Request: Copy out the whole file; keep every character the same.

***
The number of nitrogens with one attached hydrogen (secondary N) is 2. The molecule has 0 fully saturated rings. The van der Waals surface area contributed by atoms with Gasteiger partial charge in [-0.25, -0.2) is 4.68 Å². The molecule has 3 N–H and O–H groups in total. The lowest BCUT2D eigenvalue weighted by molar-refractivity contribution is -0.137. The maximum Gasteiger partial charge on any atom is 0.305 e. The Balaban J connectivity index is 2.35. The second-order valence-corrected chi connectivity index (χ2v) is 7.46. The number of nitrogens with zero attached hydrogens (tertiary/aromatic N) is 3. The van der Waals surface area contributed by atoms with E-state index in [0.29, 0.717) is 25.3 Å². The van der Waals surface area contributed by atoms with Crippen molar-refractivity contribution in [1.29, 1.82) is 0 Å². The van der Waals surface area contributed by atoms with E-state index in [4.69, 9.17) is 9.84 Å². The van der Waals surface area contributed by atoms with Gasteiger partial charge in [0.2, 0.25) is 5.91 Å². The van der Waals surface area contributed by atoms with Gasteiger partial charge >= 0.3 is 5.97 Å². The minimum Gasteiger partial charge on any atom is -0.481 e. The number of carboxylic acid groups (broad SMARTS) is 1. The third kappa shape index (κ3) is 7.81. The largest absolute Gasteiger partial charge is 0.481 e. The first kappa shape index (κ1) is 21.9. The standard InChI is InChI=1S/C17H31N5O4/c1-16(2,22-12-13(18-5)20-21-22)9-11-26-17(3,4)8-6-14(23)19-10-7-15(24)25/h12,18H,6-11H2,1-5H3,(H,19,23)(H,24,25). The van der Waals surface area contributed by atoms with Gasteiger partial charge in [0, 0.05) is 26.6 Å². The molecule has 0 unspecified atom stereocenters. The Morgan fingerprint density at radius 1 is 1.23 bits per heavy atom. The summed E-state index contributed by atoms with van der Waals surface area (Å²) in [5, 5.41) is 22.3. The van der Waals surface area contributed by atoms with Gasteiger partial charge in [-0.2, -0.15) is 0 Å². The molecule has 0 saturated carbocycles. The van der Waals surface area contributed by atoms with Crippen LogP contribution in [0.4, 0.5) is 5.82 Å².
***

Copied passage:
The number of nitrogens with one attached hydrogen (secondary N) is 2. The molecule has 0 fully saturated rings. The van der Waals surface area contributed by atoms with Gasteiger partial charge in [-0.25, -0.2) is 4.68 Å². The molecule has 3 N–H and O–H groups in total. The lowest BCUT2D eigenvalue weighted by molar-refractivity contribution is -0.137. The maximum Gasteiger partial charge on any atom is 0.305 e. The Balaban J connectivity index is 2.35. The second-order valence-corrected chi connectivity index (χ2v) is 7.46. The number of nitrogens with zero attached hydrogens (tertiary/aromatic N) is 3. The van der Waals surface area contributed by atoms with E-state index in [0.29, 0.717) is 25.3 Å². The van der Waals surface area contributed by atoms with Crippen molar-refractivity contribution in [1.29, 1.82) is 0 Å². The van der Waals surface area contributed by atoms with E-state index in [4.69, 9.17) is 9.84 Å². The van der Waals surface area contributed by atoms with Gasteiger partial charge in [0.2, 0.25) is 5.91 Å². The van der Waals surface area contributed by atoms with Gasteiger partial charge >= 0.3 is 5.97 Å². The minimum Gasteiger partial charge on any atom is -0.481 e. The number of carboxylic acid groups (broad SMARTS) is 1. The third kappa shape index (κ3) is 7.81. The largest absolute Gasteiger partial charge is 0.481 e. The first kappa shape index (κ1) is 21.9. The standard InChI is InChI=1S/C17H31N5O4/c1-16(2,22-12-13(18-5)20-21-22)9-11-26-17(3,4)8-6-14(23)19-10-7-15(24)25/h12,18H,6-11H2,1-5H3,(H,19,23)(H,24,25). The van der Waals surface area contributed by atoms with Gasteiger partial charge in [0, 0.05) is 26.6 Å². The molecule has 0 unspecified atom stereocenters. The Morgan fingerprint density at radius 1 is 1.23 bits per heavy atom. The summed E-state index contributed by atoms with van der Waals surface area (Å²) in [5, 5.41) is 22.3. The van der Waals surface area contributed by atoms with Gasteiger partial charge in [-0.2, -0.15) is 0 Å². The molecule has 0 saturated carbocycles. The van der Waals surface area contributed by atoms with Crippen LogP contribution in [0.4, 0.5) is 5.82 Å².